dict.org

The DICT Development Group


Search for:
Search type:
Database:

Database copyright information
Server information


3 definitions found
 for Proper fraction
From The Collaborative International Dictionary of English v.0.48 :

  Fraction \Frac"tion\, n. [F. fraction, L. fractio a breaking,
     fr. frangere, fractum, to break. See Break.]
     1. The act of breaking, or state of being broken, especially
        by violence. [Obs.]
        [1913 Webster]
  
              Neither can the natural body of Christ be subject to
              any fraction or breaking up.          --Foxe.
        [1913 Webster]
  
     2. A portion; a fragment.
        [1913 Webster]
  
              Some niggard fractions of an hour.    --Tennyson.
        [1913 Webster]
  
     3. (Arith. or Alg.) One or more aliquot parts of a unit or
        whole number; an expression for a definite portion of a
        unit or magnitude.
        [1913 Webster]
  
     Common fraction, or Vulgar fraction, a fraction in which
        the number of equal parts into which the integer is
        supposed to be divided is indicated by figures or letters,
        called the denominator, written below a line, over which
        is the numerator, indicating the number of these parts
        included in the fraction; as 1/2, one half, 2/5, two
        fifths.
  
     Complex fraction, a fraction having a fraction or mixed
        number in the numerator or denominator, or in both.
        --Davies & Peck.
  
     Compound fraction, a fraction of a fraction; two or more
        fractions connected by of.
  
     Continued fraction, Decimal fraction, Partial fraction,
        etc. See under Continued, Decimal, Partial, etc.
  
     Improper fraction, a fraction in which the numerator is
        greater than the denominator.
  
     Proper fraction, a fraction in which the numerator is less
        than the denominator.
        [1913 Webster]

From The Collaborative International Dictionary of English v.0.48 :

  Proper \Prop"er\, a. [OE. propre, F. propre, fr. L. proprius.
     Cf. Appropriate.]
     [1913 Webster]
     1. Belonging to one; one's own; individual. "His proper good"
        [i. e., his own possessions]. --Chaucer. "My proper son."
        --Shak.
        [1913 Webster]
  
              Now learn the difference, at your proper cost,
              Betwixt true valor and an empty boast. --Dryden.
        [1913 Webster]
  
     2. Belonging to the natural or essential constitution;
        peculiar; not common; particular; as, every animal has his
        proper instincts and appetites.
        [1913 Webster]
  
              Those high and peculiar attributes . . . which
              constitute our proper humanity.       --Coleridge.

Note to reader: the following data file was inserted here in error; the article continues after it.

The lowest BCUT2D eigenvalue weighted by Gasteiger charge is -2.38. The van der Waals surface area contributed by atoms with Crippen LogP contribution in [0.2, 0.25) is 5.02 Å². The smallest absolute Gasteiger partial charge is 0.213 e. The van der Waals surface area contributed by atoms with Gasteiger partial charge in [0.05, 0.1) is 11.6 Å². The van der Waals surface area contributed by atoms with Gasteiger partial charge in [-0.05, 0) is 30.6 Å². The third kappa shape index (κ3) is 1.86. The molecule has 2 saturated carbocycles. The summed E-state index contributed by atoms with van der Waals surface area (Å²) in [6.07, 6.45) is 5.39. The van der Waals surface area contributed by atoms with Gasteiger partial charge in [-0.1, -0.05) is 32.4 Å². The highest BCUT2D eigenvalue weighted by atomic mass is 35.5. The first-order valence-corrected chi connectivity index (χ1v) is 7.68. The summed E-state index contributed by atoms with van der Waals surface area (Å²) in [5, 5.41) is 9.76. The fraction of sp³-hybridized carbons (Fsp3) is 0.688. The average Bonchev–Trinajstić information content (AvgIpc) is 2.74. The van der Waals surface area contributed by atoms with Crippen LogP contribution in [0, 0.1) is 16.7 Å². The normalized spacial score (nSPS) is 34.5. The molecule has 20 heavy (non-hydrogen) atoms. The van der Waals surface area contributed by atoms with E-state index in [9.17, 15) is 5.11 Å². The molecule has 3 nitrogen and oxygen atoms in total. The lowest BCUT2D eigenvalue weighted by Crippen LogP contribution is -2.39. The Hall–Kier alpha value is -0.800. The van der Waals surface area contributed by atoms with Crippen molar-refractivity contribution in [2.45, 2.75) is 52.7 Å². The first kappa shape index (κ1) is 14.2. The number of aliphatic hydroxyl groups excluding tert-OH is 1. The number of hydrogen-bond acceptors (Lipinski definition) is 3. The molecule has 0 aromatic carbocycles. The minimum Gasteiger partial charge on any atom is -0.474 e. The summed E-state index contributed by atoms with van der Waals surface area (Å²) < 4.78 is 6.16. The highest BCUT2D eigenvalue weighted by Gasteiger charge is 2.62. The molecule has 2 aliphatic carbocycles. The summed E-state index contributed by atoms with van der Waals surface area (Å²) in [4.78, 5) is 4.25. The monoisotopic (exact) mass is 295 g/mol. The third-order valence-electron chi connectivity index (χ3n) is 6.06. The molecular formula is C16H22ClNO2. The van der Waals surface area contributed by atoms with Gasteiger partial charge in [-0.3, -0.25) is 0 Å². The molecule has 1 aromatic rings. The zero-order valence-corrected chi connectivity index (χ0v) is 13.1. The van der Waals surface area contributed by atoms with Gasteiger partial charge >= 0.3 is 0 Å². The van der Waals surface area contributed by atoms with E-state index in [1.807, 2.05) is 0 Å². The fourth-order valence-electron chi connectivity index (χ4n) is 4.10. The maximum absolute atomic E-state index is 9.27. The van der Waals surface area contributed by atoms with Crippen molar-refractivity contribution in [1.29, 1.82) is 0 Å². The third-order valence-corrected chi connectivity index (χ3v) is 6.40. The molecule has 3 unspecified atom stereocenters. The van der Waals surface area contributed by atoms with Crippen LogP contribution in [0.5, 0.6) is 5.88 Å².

[1913 Webster]
  
     3. Befitting one's nature, qualities, etc.; suitable in all
        respect; appropriate; right; fit; decent; as, water is the
        proper element for fish; a proper dress.
        [1913 Webster]
  
              The proper study of mankind is man.   --Pope.
        [1913 Webster]
  
              In Athens all was pleasure, mirth, and play,
              All proper to the spring, and sprightly May.
                                                    --Dryden.
        [1913 Webster]
  
     4. Becoming in appearance; well formed; handsome. [Archaic]
        "Thou art a proper man." --Chaucer.
        [1913 Webster]
  
              Moses . . . was hid three months of his parents,
              because they saw he was a proper child. --Heb. xi.
                                                    23.
        [1913 Webster]
  
     5. Pertaining to one of a species, but not common to the
        whole; not appellative; -- opposed to common; as, a
        proper name; Dublin is the proper name of a city.
        [1913 Webster]
  
     6. Rightly so called; strictly considered; as, Greece proper;
        the garden proper.
        [1913 Webster]
  
     7. (Her.) Represented in its natural color; -- said of any
        object used as a charge.
        [1913 Webster]
  
     In proper, individually; privately. [Obs.] --Jer. Taylor.
        
  
     Proper flower or Proper corolla (Bot.), one of the single
        florets, or corollets, in an aggregate or compound flower.
        
  
     Proper fraction (Arith.) a fraction in which the numerator
        is less than the denominator.
  
     Proper nectary (Bot.), a nectary separate from the petals
        and other parts of the flower. -- Proper noun (Gram.), a
        name belonging to an individual, by which it is
        distinguished from others of the same class; -- opposed to
        common noun; as, John, Boston, America.
  
     Proper perianth or Proper involucre (Bot.), that which
        incloses only a single flower.
  
     Proper receptacle (Bot.), a receptacle which supports only
        a single flower or fructification.
        [1913 Webster]

From WordNet (r) 3.0 (2006) :

  proper fraction
      n 1: a fraction with a numerator smaller than the denominator

Contact=webmaster@dict.org Specification=RFC 2229